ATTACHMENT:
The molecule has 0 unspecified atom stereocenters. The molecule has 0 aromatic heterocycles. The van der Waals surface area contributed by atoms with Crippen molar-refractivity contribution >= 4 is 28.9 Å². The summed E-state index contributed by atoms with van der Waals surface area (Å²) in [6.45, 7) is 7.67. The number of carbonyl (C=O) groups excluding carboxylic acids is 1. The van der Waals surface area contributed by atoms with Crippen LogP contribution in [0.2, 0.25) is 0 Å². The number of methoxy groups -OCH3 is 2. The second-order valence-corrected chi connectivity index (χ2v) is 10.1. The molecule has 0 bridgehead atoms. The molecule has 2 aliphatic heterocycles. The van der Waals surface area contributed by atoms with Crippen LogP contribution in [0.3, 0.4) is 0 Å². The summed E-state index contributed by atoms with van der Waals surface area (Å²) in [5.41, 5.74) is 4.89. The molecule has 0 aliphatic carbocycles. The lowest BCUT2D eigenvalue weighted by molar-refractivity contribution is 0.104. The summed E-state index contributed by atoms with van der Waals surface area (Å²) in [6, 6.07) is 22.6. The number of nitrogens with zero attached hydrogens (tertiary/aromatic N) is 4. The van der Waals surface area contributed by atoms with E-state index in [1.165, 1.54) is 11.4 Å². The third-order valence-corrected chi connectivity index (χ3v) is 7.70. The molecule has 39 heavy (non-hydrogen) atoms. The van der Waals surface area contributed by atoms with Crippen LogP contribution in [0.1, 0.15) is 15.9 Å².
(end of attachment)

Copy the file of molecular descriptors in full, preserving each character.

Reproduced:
The molecule has 0 unspecified atom stereocenters. The molecule has 0 aromatic heterocycles. The van der Waals surface area contributed by atoms with Crippen molar-refractivity contribution >= 4 is 28.9 Å². The summed E-state index contributed by atoms with van der Waals surface area (Å²) in [6.45, 7) is 7.67. The number of carbonyl (C=O) groups excluding carboxylic acids is 1. The van der Waals surface area contributed by atoms with Crippen LogP contribution in [0.2, 0.25) is 0 Å². The number of methoxy groups -OCH3 is 2. The second-order valence-corrected chi connectivity index (χ2v) is 10.1. The molecule has 0 bridgehead atoms. The molecule has 2 aliphatic heterocycles. The van der Waals surface area contributed by atoms with Crippen LogP contribution in [0.3, 0.4) is 0 Å². The summed E-state index contributed by atoms with van der Waals surface area (Å²) in [5.41, 5.74) is 4.89. The molecule has 0 aliphatic carbocycles. The lowest BCUT2D eigenvalue weighted by molar-refractivity contribution is 0.104. The summed E-state index contributed by atoms with van der Waals surface area (Å²) in [6, 6.07) is 22.6. The number of nitrogens with zero attached hydrogens (tertiary/aromatic N) is 4. The van der Waals surface area contributed by atoms with E-state index in [1.165, 1.54) is 11.4 Å². The third-order valence-corrected chi connectivity index (χ3v) is 7.70. The molecule has 39 heavy (non-hydrogen) atoms. The van der Waals surface area contributed by atoms with Crippen LogP contribution in [0.1, 0.15) is 15.9 Å².